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REVIEW: THE KNIFE: SHAKING THE HABITUAL

The Knife is a duo comprised of brother and sister Olof Dreijer and Karin Dreijer Andersson, the later of which has released some glorious electro-pop during recent years under the name Fever Ray. Shaking the Habitual is their first proper album of new material since 2006’s Silent Shout.

It’s difficult to put my thoughts about The Knife into words. Their songs honestly defy all genre distinctions. You can’t put them into any one category or mold and say that it fits because none of them truly do. They’re so “out there” that Radiohead’s more recent work seems like perfectly normal pop by comparison. If Tower Records was still around I reckon they’d put The Knife’s CDs in the avant garde section. But it’s probably for the best that Tower crumbled because most of that avant garde music was terrible. A guy could slap a bucket for twenty minutes and release it on CD and Tower would carry it in their avant garde section. Sure, those releases defied genre distinctions, and so I suppose they deserved a home there, but so much more thought has been put into The Knife’s music than I imagine went into most of those releases.

Shaking the Habitual consists of 13 tracks that come to a total of a whopping 90 minutes. Suffice to say that it’s a lot to take in. But then The Knife’s songs are always a lot to take in. Some of them do seemingly illogical things musically that are a lot to digest, such as the instrumental “A Cherry on Top,” a percussion-less song which starts off with fluttering noise and creepy droning ambient sounds. As it progresses — for nearly nine minutes — the sounds intensify and gradually get scarier. It’s like listening to lost score from The Shining; it practically leaves one gasping for air. Fortunately, the song that follows, “Without You My Life Would Be Boring,” has lots and lots of percussion and Karin’s unique vocals, which are difficult to understand at times, and impossible at others, as they twist and bend in various directions like the mind of someone having a psychotic break.

The easiest song to get into here is probably “Full of Fire.” It’s just over nine minutes long, but thankfully Justin Timberlake has been busy getting the world accustomed to such lengthy songs. Not that “Full of Fire” is nearly as structured as his material. This might be The Knife’s most structured song on hand, but it’s still pretty… weird. “Questions and the answers can take very long,” Karin sings, both lamenting and begging you to open up your mind and think. But what does she want you to ponder? That’s the thing about The Knife — their music fills your mind with wonder, making you want to think, or at least forcing you to do so, but it rarely tells you what to actually think about. You just listen and listen and try to wrap your head around what they’re doing. But you’re rarely able to. The second you think you have a song pegged down they go and drastically change the tempo or add some bizarre squeaking noises that could very well be coming from a dog’s toy. The Knife will and do sample and loop just about anything. If a sound intrigues them, then you can be damn sure they’re going to use it to intrigue you. Or scare you. The Knife seem to thrive on producing anxiety-inducting songs, especially on this album. And that’s what Shaking the Habitual ultimately is — a series of scary thrill rides. Listening to it is like going to the amusement park and riding all of the rollercoasters and other frightening rides without using the seatbelts. You genuinely feel like you just might fall off of the ride to your death at any given moment. It certainly commands your full attention — especially as Karin begs “you follow me” over and over again during “Stay Out Here” — and that’s downright fascinating, but sometimes it’s enough to have you clawing for your Ativan.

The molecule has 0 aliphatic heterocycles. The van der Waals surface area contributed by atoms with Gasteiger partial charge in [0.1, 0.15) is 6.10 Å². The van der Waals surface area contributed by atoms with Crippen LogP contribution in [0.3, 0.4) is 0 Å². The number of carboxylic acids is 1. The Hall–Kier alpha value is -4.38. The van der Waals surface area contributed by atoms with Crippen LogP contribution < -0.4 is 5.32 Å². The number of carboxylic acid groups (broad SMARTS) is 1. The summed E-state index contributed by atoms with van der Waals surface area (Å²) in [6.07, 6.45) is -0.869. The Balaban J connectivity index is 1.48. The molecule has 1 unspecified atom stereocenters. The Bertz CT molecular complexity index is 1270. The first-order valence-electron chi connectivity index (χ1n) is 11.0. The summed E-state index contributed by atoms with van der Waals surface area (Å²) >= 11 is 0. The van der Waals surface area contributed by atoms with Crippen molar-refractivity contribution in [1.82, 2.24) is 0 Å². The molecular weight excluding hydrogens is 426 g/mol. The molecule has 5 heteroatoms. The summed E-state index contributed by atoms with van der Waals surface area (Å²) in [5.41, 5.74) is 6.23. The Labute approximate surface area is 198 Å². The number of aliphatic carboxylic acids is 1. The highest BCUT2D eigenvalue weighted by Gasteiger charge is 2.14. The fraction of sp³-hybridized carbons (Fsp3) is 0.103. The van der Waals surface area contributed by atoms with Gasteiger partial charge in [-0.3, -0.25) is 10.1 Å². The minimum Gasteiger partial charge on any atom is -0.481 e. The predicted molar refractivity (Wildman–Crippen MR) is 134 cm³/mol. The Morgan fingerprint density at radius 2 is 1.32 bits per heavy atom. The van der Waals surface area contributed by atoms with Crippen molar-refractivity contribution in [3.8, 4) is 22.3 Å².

The Knife Shaking The Habitual album cover

 

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Written by

Paris365

An entertainment journalist for 20 years, Michael McCarthy was a columnist and contributing editor for the magazines Lollipop and LiveWire. He co-created and wrote for Cinezine, one of the '90's most popular movie E-zines. The only time he's not listening to music is when he's watching television shows and movies or reading, usually music magazines.

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